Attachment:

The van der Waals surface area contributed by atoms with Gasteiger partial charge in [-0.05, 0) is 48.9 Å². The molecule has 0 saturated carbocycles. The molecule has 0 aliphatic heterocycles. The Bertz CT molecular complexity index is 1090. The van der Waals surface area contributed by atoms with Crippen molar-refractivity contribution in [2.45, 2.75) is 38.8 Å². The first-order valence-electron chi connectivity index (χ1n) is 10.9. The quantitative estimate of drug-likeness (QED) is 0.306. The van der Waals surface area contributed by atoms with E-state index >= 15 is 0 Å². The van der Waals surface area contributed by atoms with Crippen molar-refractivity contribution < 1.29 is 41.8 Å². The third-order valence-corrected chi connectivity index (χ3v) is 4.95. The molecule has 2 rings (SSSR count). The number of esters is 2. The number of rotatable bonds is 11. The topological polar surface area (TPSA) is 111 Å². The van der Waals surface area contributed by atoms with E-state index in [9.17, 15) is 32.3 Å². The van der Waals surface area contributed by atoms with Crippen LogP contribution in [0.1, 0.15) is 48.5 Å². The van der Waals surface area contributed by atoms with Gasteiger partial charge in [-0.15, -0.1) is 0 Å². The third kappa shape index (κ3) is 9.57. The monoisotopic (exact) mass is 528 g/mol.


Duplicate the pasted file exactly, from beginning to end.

The van der Waals surface area contributed by atoms with Gasteiger partial charge in [-0.05, 0) is 48.9 Å². The molecule has 0 saturated carbocycles. The molecule has 0 aliphatic heterocycles. The Bertz CT molecular complexity index is 1090. The van der Waals surface area contributed by atoms with Crippen molar-refractivity contribution in [2.45, 2.75) is 38.8 Å². The first-order valence-electron chi connectivity index (χ1n) is 10.9. The quantitative estimate of drug-likeness (QED) is 0.306. The van der Waals surface area contributed by atoms with E-state index >= 15 is 0 Å². The van der Waals surface area contributed by atoms with Crippen molar-refractivity contribution < 1.29 is 41.8 Å². The third-order valence-corrected chi connectivity index (χ3v) is 4.95. The molecule has 2 rings (SSSR count). The number of esters is 2. The number of rotatable bonds is 11. The topological polar surface area (TPSA) is 111 Å². The van der Waals surface area contributed by atoms with E-state index in [9.17, 15) is 32.3 Å². The van der Waals surface area contributed by atoms with Crippen LogP contribution in [0.1, 0.15) is 48.5 Å². The van der Waals surface area contributed by atoms with Gasteiger partial charge in [-0.15, -0.1) is 0 Å². The third kappa shape index (κ3) is 9.57. The monoisotopic (exact) mass is 528 g/mol.